Copenhagen began as a humble Viking fishing village in the 10th century, with rapid growth and prosperity during the time of the Kalmar Union leading to its adoption as capital city of Denmark around 1416. Today, it is an internationally-recognised metropolis, being award the title World Capital of Architecture for 2023. Situated on the western end of the Øresund Bridge, the famous connection between Denmark and Sweden, and the landmark that inspired the Nordic television series Broen (The Bridge), this is a vibrant, bustling and colourful city that is waiting to be explored. From canals and churches to palaces and mermaids, there’s no shortage of amazing photo spots to discover in Copenhagen.
Copenhagen Photo Spots: Palaces
Copenhagen is a city full of palaces and castles, each unique and worth a visit, which isn’t really a surprise considering Denmark is one of the oldest monarchies in the world. If you’re pressed for time, going in to all of them for the full interior tours may not be possible, but the exteriors of each are still beautiful and make for great photo spots when you’re in Copenhagen.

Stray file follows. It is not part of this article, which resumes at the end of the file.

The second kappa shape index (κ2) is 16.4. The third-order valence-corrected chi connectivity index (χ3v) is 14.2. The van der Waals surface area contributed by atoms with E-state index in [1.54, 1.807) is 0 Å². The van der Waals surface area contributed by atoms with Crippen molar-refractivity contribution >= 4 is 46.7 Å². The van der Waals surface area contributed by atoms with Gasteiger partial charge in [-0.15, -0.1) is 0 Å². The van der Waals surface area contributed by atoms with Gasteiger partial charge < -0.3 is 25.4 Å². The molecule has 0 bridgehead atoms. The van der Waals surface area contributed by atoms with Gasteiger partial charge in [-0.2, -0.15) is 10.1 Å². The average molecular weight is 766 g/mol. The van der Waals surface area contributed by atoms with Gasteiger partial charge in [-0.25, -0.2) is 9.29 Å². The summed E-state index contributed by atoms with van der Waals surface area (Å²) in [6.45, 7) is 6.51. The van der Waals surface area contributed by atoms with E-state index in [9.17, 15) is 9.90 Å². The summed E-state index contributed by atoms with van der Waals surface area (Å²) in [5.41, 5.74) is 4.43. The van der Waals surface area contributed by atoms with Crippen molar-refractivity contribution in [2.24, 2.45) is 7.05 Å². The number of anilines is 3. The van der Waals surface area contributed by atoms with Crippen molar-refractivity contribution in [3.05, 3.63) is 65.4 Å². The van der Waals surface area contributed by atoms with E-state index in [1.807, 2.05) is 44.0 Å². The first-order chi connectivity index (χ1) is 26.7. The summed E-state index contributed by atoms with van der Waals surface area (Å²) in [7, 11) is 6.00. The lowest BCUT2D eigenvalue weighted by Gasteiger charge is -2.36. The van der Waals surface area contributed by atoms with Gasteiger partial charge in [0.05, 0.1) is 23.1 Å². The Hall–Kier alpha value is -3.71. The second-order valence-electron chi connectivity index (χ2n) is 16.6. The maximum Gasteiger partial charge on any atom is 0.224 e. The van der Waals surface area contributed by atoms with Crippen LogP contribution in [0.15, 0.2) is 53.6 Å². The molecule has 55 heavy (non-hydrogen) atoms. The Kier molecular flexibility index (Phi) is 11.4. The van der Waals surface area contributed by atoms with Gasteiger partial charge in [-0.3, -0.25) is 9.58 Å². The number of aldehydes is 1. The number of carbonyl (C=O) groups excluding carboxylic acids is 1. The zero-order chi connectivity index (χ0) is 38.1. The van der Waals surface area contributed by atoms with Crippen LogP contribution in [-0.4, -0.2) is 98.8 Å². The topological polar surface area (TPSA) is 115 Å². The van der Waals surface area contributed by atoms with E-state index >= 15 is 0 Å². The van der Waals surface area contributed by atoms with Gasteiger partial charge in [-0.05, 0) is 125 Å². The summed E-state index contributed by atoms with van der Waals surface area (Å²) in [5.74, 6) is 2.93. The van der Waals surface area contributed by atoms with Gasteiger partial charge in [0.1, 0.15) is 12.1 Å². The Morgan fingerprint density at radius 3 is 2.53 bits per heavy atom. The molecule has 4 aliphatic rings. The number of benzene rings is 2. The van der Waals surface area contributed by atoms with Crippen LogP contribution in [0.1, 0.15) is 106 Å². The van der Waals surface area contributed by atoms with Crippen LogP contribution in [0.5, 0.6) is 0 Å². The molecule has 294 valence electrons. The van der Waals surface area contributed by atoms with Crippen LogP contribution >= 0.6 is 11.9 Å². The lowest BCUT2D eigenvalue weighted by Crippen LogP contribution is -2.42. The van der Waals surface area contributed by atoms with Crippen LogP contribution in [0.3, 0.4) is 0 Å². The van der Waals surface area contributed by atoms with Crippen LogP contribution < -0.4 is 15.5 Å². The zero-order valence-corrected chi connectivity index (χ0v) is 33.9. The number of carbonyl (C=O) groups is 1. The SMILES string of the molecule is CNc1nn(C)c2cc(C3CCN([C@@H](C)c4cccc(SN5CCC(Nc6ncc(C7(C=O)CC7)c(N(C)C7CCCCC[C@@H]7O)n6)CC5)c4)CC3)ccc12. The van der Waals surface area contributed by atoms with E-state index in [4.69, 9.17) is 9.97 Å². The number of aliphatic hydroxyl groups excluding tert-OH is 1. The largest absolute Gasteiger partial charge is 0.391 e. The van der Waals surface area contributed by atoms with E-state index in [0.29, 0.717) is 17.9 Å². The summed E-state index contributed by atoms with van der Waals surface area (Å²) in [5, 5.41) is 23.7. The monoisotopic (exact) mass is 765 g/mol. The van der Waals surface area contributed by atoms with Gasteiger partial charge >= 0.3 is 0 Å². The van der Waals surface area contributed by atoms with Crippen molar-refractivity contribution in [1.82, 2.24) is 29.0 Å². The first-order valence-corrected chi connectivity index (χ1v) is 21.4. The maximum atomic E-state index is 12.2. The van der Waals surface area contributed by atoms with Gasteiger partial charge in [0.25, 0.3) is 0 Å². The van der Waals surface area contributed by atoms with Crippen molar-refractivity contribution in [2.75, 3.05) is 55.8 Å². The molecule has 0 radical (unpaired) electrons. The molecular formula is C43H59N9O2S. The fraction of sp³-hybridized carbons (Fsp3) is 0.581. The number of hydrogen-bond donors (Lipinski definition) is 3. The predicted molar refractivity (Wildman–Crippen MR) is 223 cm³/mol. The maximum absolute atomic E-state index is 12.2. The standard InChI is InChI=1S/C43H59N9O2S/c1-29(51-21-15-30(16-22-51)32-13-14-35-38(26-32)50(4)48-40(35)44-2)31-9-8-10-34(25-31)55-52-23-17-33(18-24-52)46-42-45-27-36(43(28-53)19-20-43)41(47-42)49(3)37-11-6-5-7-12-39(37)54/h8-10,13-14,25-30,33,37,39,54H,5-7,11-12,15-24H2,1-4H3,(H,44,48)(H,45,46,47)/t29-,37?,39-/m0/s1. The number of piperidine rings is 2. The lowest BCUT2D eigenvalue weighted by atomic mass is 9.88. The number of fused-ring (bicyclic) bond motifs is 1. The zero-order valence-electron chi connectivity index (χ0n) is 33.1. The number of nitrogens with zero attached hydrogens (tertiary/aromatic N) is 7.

Danish: Christiansborg Slot. Closed on Mondays during the low season (October to March)
Christiansborg is a really interesting place because it’s the only building in the world that houses all three branches of a country’s government – in this case, the Prime Minister, the Parliament and the Supreme Court. It originally was the home of the Royal Family, but they moved to nearby Amalienborg after a huge fire gutted the palace in 1794. The current palace dates from rebuilding works in the early 20th century after a second fire in 1884. There are several different areas that can be visited, including the Royal Reception Rooms, The Royal Kitchen, the Royal Stables and the ruins beneath the palace, including 12th century castle walls and the infamous Blue Tower, which held political prisoners, including a Danish princess.
Its interior is opulent and laden with gold, but the exterior is just as impressive to stroll past as you explore the central area of Copenhagen.
Closed on Mondays except for a few periods during the year. See the official website for details.